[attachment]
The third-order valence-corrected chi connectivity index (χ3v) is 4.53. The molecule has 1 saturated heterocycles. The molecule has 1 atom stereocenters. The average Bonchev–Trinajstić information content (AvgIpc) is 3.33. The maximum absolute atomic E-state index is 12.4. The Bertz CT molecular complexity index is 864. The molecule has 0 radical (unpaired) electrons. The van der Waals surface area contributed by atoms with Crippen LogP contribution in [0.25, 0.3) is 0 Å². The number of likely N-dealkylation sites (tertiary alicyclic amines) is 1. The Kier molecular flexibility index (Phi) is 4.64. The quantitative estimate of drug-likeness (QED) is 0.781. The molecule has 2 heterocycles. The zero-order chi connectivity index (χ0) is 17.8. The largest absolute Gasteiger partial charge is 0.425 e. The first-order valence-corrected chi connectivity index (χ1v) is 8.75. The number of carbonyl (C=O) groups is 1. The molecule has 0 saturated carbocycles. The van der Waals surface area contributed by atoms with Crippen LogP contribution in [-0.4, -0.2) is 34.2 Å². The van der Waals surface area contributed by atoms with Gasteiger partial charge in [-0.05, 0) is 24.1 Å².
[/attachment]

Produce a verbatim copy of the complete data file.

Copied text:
The third-order valence-corrected chi connectivity index (χ3v) is 4.53. The molecule has 1 saturated heterocycles. The molecule has 1 atom stereocenters. The average Bonchev–Trinajstić information content (AvgIpc) is 3.33. The maximum absolute atomic E-state index is 12.4. The Bertz CT molecular complexity index is 864. The molecule has 0 radical (unpaired) electrons. The van der Waals surface area contributed by atoms with Crippen LogP contribution in [0.25, 0.3) is 0 Å². The number of likely N-dealkylation sites (tertiary alicyclic amines) is 1. The Kier molecular flexibility index (Phi) is 4.64. The quantitative estimate of drug-likeness (QED) is 0.781. The molecule has 2 heterocycles. The zero-order chi connectivity index (χ0) is 17.8. The largest absolute Gasteiger partial charge is 0.425 e. The first-order valence-corrected chi connectivity index (χ1v) is 8.75. The number of carbonyl (C=O) groups is 1. The molecule has 0 saturated carbocycles. The van der Waals surface area contributed by atoms with Crippen LogP contribution in [-0.4, -0.2) is 34.2 Å². The van der Waals surface area contributed by atoms with Gasteiger partial charge in [-0.05, 0) is 24.1 Å².